This year, we rented a cabin in Wawona, just a short hike from the hotel, and made day trips to Badger Pass, the Yosemite Valley, Yosemite Falls, the Ahwahnee Hotel (another wonderful man-made landmark), and the Tenaya Lodge (a beautiful and comfortable resort hotel built in recent years in the nearby town of Fish Camp). But our most satisfying experience was our hike to Chilnualna Falls, a lesser-known but wholly adjective-taxing cascade that splashes down a high, rocky 6,200 foot ridge just a few pine-forested, Sequoia-dotted miles northeast of Wawona.
Chilnualna Falls is not only hard to pronounce properly – it, too, is nearly impossible to put into words. “Breathtaking” comes to mind, but it’s overused. And what the kids have done to “awesome” has rendered that marvelous word meaningless.
But where was I? Oh yes, the hike!
The hike to Chilnualna Falls is about a 5-hour round trip, depending upon how often you wind up stopping to gape slack-jawed at the beauty that surrounds you. (And take more inadequate photos, of course.) The trail rises 2,400 feet in elevation through some of the most gorgeous scenery you’ll ever see, and though I dearly wished that we would, we encountered no bears, cougars, or bobcats. (Though they are, I hope, lurking somewhere in all that dense greenery.) As we hiked the not-too-strenuous trail, Chilnualna Falls revealed itself to be not just one big waterfall – but a miles-long series of rocky cataracts, descending over a jumble of huge moss-covered boulders, flowing from its source: a dramatic 240-foot plunge over the cliff and into the gorge below.
Luckily for us, we weren’t swayed by a negative description of the trail that we’d Googled the night before. After our soul-satisfying, heart-lifting hike on the Chilnualna Falls trail, we could only conclude that the entirely misleading listing at Yosemitehikes.com was deviously written by a Wawona local determined to keep the glories of this natural gem a strictly local treasure.
Generations of Yosemite lovers can be grateful that not all of the park’s fans have been so jealous and greedy regarding its many wonders. The 19th Century naturalist, author, preservationist and founder of the Sierra Club, John Muir, perhaps Yosemite’s greatest (and most protective) fan was also the park’s foremost promoter. Over the course of his many years living and working in the Valley, Muir did his best to put Yosemite into words.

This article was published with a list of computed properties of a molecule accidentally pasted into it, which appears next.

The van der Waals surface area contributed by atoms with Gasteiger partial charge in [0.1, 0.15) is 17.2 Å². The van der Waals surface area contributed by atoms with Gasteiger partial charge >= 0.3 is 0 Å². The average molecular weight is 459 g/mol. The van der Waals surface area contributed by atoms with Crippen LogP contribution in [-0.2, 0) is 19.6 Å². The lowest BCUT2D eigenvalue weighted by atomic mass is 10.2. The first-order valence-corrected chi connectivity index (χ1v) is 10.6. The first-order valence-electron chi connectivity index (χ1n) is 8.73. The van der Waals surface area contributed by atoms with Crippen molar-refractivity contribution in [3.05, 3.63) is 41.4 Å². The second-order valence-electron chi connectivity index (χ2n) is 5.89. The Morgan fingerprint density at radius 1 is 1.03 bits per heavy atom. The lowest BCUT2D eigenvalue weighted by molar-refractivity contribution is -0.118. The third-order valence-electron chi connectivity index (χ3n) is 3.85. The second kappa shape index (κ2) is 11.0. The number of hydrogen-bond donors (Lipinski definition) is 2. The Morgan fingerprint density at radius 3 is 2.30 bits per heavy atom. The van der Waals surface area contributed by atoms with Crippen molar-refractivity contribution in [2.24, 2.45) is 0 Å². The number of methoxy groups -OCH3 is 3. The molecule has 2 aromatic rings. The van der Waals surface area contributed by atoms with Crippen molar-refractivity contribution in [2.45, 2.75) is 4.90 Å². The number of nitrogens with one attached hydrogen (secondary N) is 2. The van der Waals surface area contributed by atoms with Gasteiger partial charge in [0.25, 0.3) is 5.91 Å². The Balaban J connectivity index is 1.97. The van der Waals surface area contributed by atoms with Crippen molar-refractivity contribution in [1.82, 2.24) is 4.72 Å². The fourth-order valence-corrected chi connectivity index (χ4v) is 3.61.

In his 1912 book, The Yosemite, he came pretty damn close.
“The Bridal Veil and Vernal Falls are famous for their rainbows…amid the spray and foam and fine-ground mist ever rising from the various falls and cataracts there is an affluence and variety of iris bows scarcely known to visitors who stay only a day or two. Both day and night, winter and summer, this divine light may be seen wherever water is falling dancing, singing; telling the heart peace of Nature amid the wildest displays of her power.”
That’s pretty evocative stuff — but Muir is almost obsessed with these rainbows.
“Lunar rainbows, or spray bows also abound in the glorious affluence of dashing, rejoicing, hurrahing, enthusiastic spring floods, their colors as distinct as those of the sun and regularly and obviously banded, thou less vivid. Fine specimens may be found any night at the foot of the Upper Yosemite Fall, glowing gloriously mid the gloomy shadows and thundering waters, whenever there is plenty of moonlight and spray.”
Despite my wife’s constant vigilance (and she was nearly as obsessed as Muir), we never saw a satisfactory example of Muir’s lunar rainbows on our recent trip – but I did manage to capture an image of these spectral shafts of light on our hike along the Chilnualna Falls trail. (See photo at left. Did I mention my wife took all the other photos in this post?)
Now, back to John Muir on Yosemite Falls…
“Though the dark gorge hall of these rejoicing waters is never flushed by the purple light of morning or evening, it is warmed and cheered by the white light of noonday, which, falling into so much foam and spray of varying degrees of fineness, makes marvelous displays of rainbow colors…even at the bottom, in the boiling clouds of spray, there is no confusion, while the rainbow light makes all divine, adding glorious beauty and peace to glorious power.”
To that, I can add no more. After all is written and said, you just have to experience the beauty, peace and power of Yosemite for yourself. Do it soon. Check out Chilnualna Falls — and keep an eye out for those lunar rainbows.